Postering ushers in formal start to election

At 6:30 a.m. Friday, a half-hour before he and his fellow Student Association candidates would be permitted to display posters around campus, sophomore and Elliott School Senate hopeful Govindraj Kilambi was ready to run.

He arrived that morning with only a light jacket on top of his short-sleeved polo shirt, which he wore in the 26-degree weather. Jokingly, he started to stretch.

But for Kilambi, the event was no joke. He, and others who had witnessed postering in the past, knew that the first seconds after 7 a.m., when the official time for displaying campaign material began, were the most crucial. Kilambi had staked out good positions for his posters the day before, anticipating a crowd of running candidates and their staff.

Standing in Kogan Plaza with his corps of six volunteers, another sophomore and Senate candidate for a Columbian College seat, Luke Moses, interrupted a tough-talking Joint Elections Committee member who yelled to the mob that the postering would begin after the sounding of a bell.

“Are you talking about the first bell?” he called out in his distinctive Southern accent.

Ten minutes later, his staff was strategically dispersed along H Street, awaiting what was clarified as the first bell. While Moses waited at the Marvin Center, Kilambi, whose staff was also spread out, stood across the street from the Academic Center. Readying Moses’s posters in her hands in front of Gelman Library, waiting to bolt toward Phillips Hall, junior Libby Ellsworth sensed the fierce competitiveness that had permeated the crowd and turned to Kilambi.

“We’re buddies, right?” she said, smiling.

“There are no friends when the bell rings,” he answered. With that they were off.

For candidates, the sprawl of bodies seeking to get their graphics in a noticeable spot was an adrenaline-filled first indicator of how well they would be able to get their names in front of voters. Kilambi tore across H Street with three volunteers, and Moses did the same down the street.

What began as political campaigning seemed to be more of a military operation for Kilambi’s camp.

“Go help Dave defend his position,” Meredith Jessup, Kilambi’s campaign manager, screamed. Kilambi raced to help his campaign worker, and then systematically worked his way toward the Marvin Center and then to Monroe Hall.

Over at the Marvin Center, Moses was having relative success temporarily taping his campaign material to the brick walls. He and his staff would return later to better adhere the paper to the building.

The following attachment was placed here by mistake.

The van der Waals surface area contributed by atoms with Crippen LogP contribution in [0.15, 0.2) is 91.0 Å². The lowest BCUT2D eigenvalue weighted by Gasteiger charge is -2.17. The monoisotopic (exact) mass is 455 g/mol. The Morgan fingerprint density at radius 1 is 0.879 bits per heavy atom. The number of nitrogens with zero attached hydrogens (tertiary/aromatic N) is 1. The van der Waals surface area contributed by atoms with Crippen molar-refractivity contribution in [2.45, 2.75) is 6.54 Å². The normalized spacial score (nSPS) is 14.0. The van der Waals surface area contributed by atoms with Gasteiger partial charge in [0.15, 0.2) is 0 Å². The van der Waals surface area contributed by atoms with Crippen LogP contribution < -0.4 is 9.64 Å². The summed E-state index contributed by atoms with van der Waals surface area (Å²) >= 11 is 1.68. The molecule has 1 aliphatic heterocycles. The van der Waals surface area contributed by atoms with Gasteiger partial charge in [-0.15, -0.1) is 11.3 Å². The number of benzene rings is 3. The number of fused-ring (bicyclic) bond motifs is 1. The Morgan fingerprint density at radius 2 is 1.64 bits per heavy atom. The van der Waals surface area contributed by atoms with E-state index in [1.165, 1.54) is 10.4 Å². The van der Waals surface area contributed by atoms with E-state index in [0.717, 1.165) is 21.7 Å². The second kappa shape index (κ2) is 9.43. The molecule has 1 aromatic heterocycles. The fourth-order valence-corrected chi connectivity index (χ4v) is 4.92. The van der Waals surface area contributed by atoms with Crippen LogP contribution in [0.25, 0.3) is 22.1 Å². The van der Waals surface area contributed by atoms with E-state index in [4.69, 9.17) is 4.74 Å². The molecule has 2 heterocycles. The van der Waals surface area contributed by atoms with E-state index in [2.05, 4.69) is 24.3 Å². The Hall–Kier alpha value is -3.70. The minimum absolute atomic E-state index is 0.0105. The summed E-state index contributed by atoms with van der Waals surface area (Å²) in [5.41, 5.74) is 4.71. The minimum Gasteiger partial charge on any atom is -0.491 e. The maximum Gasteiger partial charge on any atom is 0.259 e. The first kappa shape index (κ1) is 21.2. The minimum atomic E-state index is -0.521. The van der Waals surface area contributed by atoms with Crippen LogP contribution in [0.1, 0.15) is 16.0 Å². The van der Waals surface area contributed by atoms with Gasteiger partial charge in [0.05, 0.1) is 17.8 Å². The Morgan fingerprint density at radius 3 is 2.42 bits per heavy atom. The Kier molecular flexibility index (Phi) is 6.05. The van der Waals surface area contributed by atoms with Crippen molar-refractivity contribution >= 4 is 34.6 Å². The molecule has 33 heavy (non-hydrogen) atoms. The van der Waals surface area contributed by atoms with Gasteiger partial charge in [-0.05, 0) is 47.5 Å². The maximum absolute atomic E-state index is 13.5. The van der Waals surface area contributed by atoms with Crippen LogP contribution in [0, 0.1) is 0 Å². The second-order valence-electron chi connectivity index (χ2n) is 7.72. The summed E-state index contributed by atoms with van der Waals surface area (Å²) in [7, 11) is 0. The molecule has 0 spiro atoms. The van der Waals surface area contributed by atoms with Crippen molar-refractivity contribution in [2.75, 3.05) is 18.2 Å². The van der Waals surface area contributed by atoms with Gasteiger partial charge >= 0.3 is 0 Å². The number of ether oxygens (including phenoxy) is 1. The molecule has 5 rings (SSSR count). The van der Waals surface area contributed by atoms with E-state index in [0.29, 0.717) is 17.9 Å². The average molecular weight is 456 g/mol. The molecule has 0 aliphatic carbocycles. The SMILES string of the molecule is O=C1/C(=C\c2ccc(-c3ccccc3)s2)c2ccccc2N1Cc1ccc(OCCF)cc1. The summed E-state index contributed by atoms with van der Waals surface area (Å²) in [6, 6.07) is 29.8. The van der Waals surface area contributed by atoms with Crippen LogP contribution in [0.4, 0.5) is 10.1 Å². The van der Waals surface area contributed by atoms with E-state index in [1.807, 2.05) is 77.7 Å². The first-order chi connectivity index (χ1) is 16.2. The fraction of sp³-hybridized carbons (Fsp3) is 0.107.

After the initial rush, a more relaxed Moses stood near a wall with a few other students and started schmoozing. He hugged junior Michelle Tanney, who is running for an undergraduate at-large Senate spot.

“You know what – I want everyone to know that Michelle and I are getting married on the SA senate floor if we both win,” he said, smiling.

“Come on Luke,” Tanney said. “Tell us your slogan one more time.”

To anyone without a southern accent, his “He knows us, vote Luke Moses” catch-phrase barely rhymes.

He took a deep breath and belted out his rhyming campaign slogan thanks to his accent: “He knows us, vote Luke MOWS-us.”

Though Moses was able to elicit laughter from some fellow students, there were moments on Friday that were no laughing matter.

“The best thing I could equate postering to was GW’s running of the bulls,” said Marc Abanto, a Columbian College Senate candidate who was slammed into a Marvin Center wall, leaving him with a cut above his right eye.

But even as blood dripped from his brow, Abanto kept his priorities straight.

“There was some blood on my hands and my biggest concern was that it was going to get on my posters,” he said. “Eventually someone handed me a napkin, which helped.”

Kilambi and Moses said they were pleased with the spots they chose for their posters, and added that this week will be the busiest as they lead up to Wednesday and Thursday’s election.

As for Moses, the postering did take its toll.

“I can’t feel my toes,” he said. “This is definitely too cold for my Georgia bones.”

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